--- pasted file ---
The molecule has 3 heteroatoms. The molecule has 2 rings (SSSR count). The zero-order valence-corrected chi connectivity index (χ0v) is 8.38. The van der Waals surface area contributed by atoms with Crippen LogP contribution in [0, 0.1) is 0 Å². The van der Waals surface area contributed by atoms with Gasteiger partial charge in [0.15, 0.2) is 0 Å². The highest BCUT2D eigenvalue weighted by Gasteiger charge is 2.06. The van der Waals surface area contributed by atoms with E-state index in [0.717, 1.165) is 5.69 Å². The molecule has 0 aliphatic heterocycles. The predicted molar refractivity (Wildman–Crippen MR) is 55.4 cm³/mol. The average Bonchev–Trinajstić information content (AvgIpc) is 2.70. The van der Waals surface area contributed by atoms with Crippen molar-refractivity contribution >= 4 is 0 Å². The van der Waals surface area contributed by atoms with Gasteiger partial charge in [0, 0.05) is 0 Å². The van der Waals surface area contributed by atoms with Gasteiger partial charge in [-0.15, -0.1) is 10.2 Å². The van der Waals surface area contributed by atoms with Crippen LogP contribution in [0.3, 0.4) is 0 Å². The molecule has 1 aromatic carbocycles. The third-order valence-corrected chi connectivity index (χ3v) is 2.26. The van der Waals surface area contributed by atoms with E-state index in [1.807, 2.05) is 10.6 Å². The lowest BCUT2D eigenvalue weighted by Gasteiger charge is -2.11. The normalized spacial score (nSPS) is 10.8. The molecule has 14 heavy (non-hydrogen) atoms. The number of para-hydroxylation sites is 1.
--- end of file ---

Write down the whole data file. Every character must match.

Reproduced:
The molecule has 3 heteroatoms. The molecule has 2 rings (SSSR count). The zero-order valence-corrected chi connectivity index (χ0v) is 8.38. The van der Waals surface area contributed by atoms with Crippen LogP contribution in [0, 0.1) is 0 Å². The van der Waals surface area contributed by atoms with Gasteiger partial charge in [0.15, 0.2) is 0 Å². The highest BCUT2D eigenvalue weighted by Gasteiger charge is 2.06. The van der Waals surface area contributed by atoms with E-state index in [0.717, 1.165) is 5.69 Å². The molecule has 0 aliphatic heterocycles. The predicted molar refractivity (Wildman–Crippen MR) is 55.4 cm³/mol. The average Bonchev–Trinajstić information content (AvgIpc) is 2.70. The van der Waals surface area contributed by atoms with Crippen molar-refractivity contribution >= 4 is 0 Å². The van der Waals surface area contributed by atoms with Gasteiger partial charge in [0, 0.05) is 0 Å². The van der Waals surface area contributed by atoms with Gasteiger partial charge in [-0.15, -0.1) is 10.2 Å². The van der Waals surface area contributed by atoms with Crippen LogP contribution in [0.3, 0.4) is 0 Å². The molecule has 1 aromatic carbocycles. The third-order valence-corrected chi connectivity index (χ3v) is 2.26. The van der Waals surface area contributed by atoms with E-state index in [1.807, 2.05) is 10.6 Å². The lowest BCUT2D eigenvalue weighted by Gasteiger charge is -2.11. The normalized spacial score (nSPS) is 10.8. The molecule has 14 heavy (non-hydrogen) atoms. The number of para-hydroxylation sites is 1.